Curbing Monopolies Could Boost Economy

Teddy Roosevelt earned a reputation more than a century ago as a trust-buster and now there are stirrings in Congress for more aggressive antitrust enforcement to give the economy an injection of competition.

Teddy Roosevelt earned a reputation more than a century ago as a trust-buster and now there are stirrings in Congress for more aggressive antitrust enforcement to give the economy an injection of competition.

President Teddy Roosevelt broke up 44 monopolistic trusts in the early 1900s and now congressional leaders think it may be time again to address “creeping monopolization” at its impact on consumer prices and income inequality.

Roosevelt’s trust-busting occurred in a time similar to today when distrust of institutions was high and a few men accumulated enormous wealth. In his Square Deal, Roosevelt imposed regulations to tamp down free market excesses, such as railroad rate-setting and safety requirements for foods and drugs.

Last week, A Senate Judiciary subcommittee held a hearing on antitrust oversight, which revealed a bipartisan interest in doing more to block “cartel behavior and pricing abuse,” according to David Drayden, writing for New Republic.

Drayden calls antitrust regulation the “most important 2016 issue you don’t know about."

“The merger policy of our nation simply has failed,” Senator Richard Blumenthal said at the hearing. “As a national initiative we need to rethink the approach we have taken.” Blumenthal pointed to the airline industry, which has four carriers serving 80 percent of the U.S. Market, but also because some shareholders hold significant interests in more than one carrier.

Senators Orrin Hatch and Al Franken questioned Internet platform monopolies that “stifle competition and inhibit the free flow of ideas." Senator Charles Grassley discussed consolidation in the market for seed that has implications for the food-supply chain and food safety. The Albertsons-Safeway merger was singled out as a regulation failure after Haggen Food and Pharmacy bought 168 stores that the chain was soon required to sell, only to go bankrupt and sell back some of the stores to the merged company.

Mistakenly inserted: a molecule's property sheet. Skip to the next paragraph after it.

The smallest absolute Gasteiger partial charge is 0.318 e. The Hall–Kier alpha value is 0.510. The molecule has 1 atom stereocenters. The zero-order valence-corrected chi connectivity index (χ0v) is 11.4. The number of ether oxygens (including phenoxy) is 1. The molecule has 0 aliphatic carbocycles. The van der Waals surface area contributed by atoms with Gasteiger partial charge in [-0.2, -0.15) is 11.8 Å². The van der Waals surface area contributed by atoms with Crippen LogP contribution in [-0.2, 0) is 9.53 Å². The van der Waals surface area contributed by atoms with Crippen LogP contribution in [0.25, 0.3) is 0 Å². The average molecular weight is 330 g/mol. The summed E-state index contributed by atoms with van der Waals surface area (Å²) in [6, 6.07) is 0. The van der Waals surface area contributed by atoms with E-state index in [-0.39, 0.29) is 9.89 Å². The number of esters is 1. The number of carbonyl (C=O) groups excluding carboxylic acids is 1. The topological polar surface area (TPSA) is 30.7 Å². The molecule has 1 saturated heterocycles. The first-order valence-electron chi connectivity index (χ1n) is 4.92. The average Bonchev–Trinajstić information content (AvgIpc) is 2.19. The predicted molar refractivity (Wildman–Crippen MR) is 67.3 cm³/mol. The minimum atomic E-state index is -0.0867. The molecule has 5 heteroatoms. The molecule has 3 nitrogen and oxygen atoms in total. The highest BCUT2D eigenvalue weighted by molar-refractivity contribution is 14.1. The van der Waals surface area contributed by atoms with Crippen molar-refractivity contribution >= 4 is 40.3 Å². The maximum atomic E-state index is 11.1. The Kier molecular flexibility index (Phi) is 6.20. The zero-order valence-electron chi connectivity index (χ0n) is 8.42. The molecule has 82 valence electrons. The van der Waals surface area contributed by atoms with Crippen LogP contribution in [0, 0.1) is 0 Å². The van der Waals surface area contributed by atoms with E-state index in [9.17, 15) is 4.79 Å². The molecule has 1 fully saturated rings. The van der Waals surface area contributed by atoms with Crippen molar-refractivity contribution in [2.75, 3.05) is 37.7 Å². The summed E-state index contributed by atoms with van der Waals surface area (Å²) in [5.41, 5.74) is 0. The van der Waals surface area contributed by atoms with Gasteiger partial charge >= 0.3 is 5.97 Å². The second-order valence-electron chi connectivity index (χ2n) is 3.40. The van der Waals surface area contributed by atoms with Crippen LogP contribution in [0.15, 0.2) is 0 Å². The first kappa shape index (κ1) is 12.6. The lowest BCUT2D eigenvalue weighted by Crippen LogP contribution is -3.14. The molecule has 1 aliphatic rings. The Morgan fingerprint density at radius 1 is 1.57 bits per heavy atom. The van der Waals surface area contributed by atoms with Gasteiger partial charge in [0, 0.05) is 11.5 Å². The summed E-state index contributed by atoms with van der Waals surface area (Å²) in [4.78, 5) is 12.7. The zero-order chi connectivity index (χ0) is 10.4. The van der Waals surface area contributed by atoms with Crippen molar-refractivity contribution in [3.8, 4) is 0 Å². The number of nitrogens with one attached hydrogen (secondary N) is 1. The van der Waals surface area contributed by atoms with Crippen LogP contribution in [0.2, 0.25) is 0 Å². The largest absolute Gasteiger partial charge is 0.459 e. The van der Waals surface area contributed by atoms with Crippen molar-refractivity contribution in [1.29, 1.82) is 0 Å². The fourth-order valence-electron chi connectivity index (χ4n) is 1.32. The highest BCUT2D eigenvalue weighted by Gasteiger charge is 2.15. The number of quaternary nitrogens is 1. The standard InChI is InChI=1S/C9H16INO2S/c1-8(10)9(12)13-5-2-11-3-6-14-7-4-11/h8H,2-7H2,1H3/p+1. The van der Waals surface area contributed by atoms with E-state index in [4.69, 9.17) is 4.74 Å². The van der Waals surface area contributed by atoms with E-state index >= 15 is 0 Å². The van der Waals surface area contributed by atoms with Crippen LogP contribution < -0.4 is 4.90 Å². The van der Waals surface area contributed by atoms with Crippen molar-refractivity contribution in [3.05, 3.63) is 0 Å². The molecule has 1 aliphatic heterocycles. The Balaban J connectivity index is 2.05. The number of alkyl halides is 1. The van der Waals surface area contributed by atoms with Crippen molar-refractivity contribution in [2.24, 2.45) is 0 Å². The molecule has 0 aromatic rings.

"We’ve seen plenty of economic issues discussed in this presidential election: the proper level of financial regulation, the high cost of prescription drugs, the clustering of wealth at the very top,” Drayden writes "But all of these things, and many more, boil down to one problem: Practically every major American industry has become extremely concentrated, and this creeping monopolization has increased inequality, created economic hazards where they previously didn’t exist, and heightened public anxiety." 

"We need competition because it benefits consumers on price and quality – there’s no incentive for a monopoly to deliver good service if consumers have no options,” he explains. "We need it because consolidation creates a few winners economically amid many losers, and they use that power to influence politics and take even more gains. We need it because any problem with one big bank or one big food distributor magnifies when the company is one of a precious few.”

Drayden says there appears to a political consensus to become more aggressive in blocking and breaking up monopolies, which could be the single biggest action government could take to address rising prices, boost consumer choice and begin to level the income playing field. “Aggressively enforcing antitrust laws,” Drayden says, “would be one of the best ways to reinvigorate our economy.”